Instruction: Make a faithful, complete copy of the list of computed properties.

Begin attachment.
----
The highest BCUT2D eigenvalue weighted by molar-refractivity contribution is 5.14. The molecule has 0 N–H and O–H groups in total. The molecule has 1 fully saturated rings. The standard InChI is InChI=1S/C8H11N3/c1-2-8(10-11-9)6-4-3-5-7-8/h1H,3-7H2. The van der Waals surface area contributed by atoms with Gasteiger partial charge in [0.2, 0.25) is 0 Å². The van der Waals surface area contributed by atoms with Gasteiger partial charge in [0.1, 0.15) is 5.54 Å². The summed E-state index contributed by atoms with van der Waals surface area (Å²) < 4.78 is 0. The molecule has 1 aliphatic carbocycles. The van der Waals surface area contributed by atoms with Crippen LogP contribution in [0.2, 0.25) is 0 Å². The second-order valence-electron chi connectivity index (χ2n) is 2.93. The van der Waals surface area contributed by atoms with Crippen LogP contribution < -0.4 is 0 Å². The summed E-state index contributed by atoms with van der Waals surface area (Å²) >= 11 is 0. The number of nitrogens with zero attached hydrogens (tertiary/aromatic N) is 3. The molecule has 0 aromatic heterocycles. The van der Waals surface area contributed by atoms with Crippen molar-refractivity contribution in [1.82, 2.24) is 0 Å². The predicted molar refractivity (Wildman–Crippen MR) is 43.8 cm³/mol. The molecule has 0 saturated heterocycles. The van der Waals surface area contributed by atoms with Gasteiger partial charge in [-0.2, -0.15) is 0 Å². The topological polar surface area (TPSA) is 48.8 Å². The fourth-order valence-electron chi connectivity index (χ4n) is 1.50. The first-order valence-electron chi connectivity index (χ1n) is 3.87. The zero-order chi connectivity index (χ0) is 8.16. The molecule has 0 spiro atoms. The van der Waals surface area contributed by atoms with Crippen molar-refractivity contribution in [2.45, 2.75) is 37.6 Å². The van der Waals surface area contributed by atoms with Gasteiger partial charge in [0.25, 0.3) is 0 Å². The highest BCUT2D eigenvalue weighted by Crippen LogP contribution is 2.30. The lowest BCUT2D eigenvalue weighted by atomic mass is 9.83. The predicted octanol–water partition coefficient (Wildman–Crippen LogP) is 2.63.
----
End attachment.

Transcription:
The highest BCUT2D eigenvalue weighted by molar-refractivity contribution is 5.14. The molecule has 0 N–H and O–H groups in total. The molecule has 1 fully saturated rings. The standard InChI is InChI=1S/C8H11N3/c1-2-8(10-11-9)6-4-3-5-7-8/h1H,3-7H2. The van der Waals surface area contributed by atoms with Gasteiger partial charge in [0.2, 0.25) is 0 Å². The van der Waals surface area contributed by atoms with Gasteiger partial charge in [0.1, 0.15) is 5.54 Å². The summed E-state index contributed by atoms with van der Waals surface area (Å²) < 4.78 is 0. The molecule has 1 aliphatic carbocycles. The van der Waals surface area contributed by atoms with Crippen LogP contribution in [0.2, 0.25) is 0 Å². The second-order valence-electron chi connectivity index (χ2n) is 2.93. The van der Waals surface area contributed by atoms with Crippen LogP contribution < -0.4 is 0 Å². The summed E-state index contributed by atoms with van der Waals surface area (Å²) >= 11 is 0. The number of nitrogens with zero attached hydrogens (tertiary/aromatic N) is 3. The molecule has 0 aromatic heterocycles. The van der Waals surface area contributed by atoms with Crippen molar-refractivity contribution in [1.82, 2.24) is 0 Å². The predicted molar refractivity (Wildman–Crippen MR) is 43.8 cm³/mol. The molecule has 0 saturated heterocycles. The van der Waals surface area contributed by atoms with Gasteiger partial charge in [-0.2, -0.15) is 0 Å². The topological polar surface area (TPSA) is 48.8 Å². The fourth-order valence-electron chi connectivity index (χ4n) is 1.50. The first-order valence-electron chi connectivity index (χ1n) is 3.87. The zero-order chi connectivity index (χ0) is 8.16. The molecule has 0 spiro atoms. The van der Waals surface area contributed by atoms with Crippen molar-refractivity contribution in [2.45, 2.75) is 37.6 Å². The van der Waals surface area contributed by atoms with Gasteiger partial charge in [0.25, 0.3) is 0 Å². The highest BCUT2D eigenvalue weighted by Crippen LogP contribution is 2.30. The lowest BCUT2D eigenvalue weighted by atomic mass is 9.83. The predicted octanol–water partition coefficient (Wildman–Crippen LogP) is 2.63.